E-gov: Four measures of progress
- By Sara Michael
- Mar 14, 2004
Under the E-Government Act of 2002, the Office of Management and Budget is required to report to Congress on agencies' progress in meeting each of the law's provisions. Here are some highlights from OMB's first report, which was released last week.
The act's privacy provisions cover issues such as machine-readable Web site policies, privacy impact assessments, use of tracking technology and designation of a privacy official.
More than half of the 60 agencies reporting to OMB said they have or plan to soon have machine-readable privacy policies on their Web sites. Such policies are translated into a computer language readable by users' browsers. They alert users if a Web site's policy is not in line with the preferences set in their browsers.
According to the report, "Other agencies were undecided [and] indicated they were either examining the field or they were awaiting a recommendation from OMB on what standard to use." Although OMB does not endorse any standard, there is only one way to adopt machine-readable policies — by using the Platform for Privacy Preferences Project developed by the World Wide Web Consortium.
Agency officials are also improving their understanding of privacy impact assessments, and many plan to post the assessments on their Web sites, according to OMB's report.
The E-Government Act reauthorized the Government Paperwork Elimination Act of 1998 (GPEA), which requires agencies to offer the public the option of submitting government forms electronically.
By the end of 2003, 57 percent of all federal agency transactions were available online, with hundreds more expected to be online soon, OMB officials wrote in their report.
The law recognizes that in some cases an electronic option will not be feasible. (For example, airline travelers would not be able to complete customs forms electronically while in flight to their destinations.) OMB officials said 32 percent of government transactions will not have an electronic option.
Further, the Business Gateway e-government initiative, a Web portal that compiles business-related laws and regulations, has created an online catalog of electronic transactions to give the public access to forms that affect businesses and citizens and to help agencies manage those forms.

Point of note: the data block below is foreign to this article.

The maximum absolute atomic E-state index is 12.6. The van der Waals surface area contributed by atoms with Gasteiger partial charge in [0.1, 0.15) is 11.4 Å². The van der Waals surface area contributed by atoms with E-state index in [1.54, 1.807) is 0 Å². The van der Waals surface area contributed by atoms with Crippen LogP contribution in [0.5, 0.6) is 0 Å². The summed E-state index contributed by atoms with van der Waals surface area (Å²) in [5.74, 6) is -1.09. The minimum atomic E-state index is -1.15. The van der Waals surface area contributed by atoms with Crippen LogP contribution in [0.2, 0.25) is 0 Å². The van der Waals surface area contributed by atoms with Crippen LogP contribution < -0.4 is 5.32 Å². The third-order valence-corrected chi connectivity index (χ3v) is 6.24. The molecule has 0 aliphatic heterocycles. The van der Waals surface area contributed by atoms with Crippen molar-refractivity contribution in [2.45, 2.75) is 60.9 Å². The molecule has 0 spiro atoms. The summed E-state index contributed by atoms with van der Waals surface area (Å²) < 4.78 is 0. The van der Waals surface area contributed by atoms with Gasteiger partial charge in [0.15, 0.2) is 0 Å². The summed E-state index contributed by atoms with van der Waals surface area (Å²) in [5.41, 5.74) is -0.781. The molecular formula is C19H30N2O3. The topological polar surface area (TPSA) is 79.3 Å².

Accessibility, usability and archiving
The Interagency Committee on Government Information was formed in June 2003, with a June 2004 deadline for making recommendations to OMB on deriving a method for establishing standards for agency Web sites and a directory of government Web sites.
By the end of the year, the committee is expected to advise OMB and the National Archives and Records Administration on standards for categorizing and indexing government information and storing electronic records.
The committee comprises three working groups that will tackle the categorization of information, electronic records policy and Web content management.
The E-Government Act mandates that agencies use standard protocols for geographic information systems. According to OMB's report, agencies are making progress, particularly through the Geospatial One-Stop e-government initiative.
By the end of last year, 24 federal agencies had used the initiative's Geodata.gov Web portal to post more than 214 datasets. Eighteen states have also posted 213 geographic records, along with more than 2,000 records from local jurisdictions, according to the report.
Geospatial One-Stop is intended to make it easier for agencies to share geographic data, and during the next six months, officials plan to enhance the portal's capabilities. Officials are also planning to create a contract for geospatial portal components, so agencies can buy interoperable, standards-based components to use in their own portals and other applications.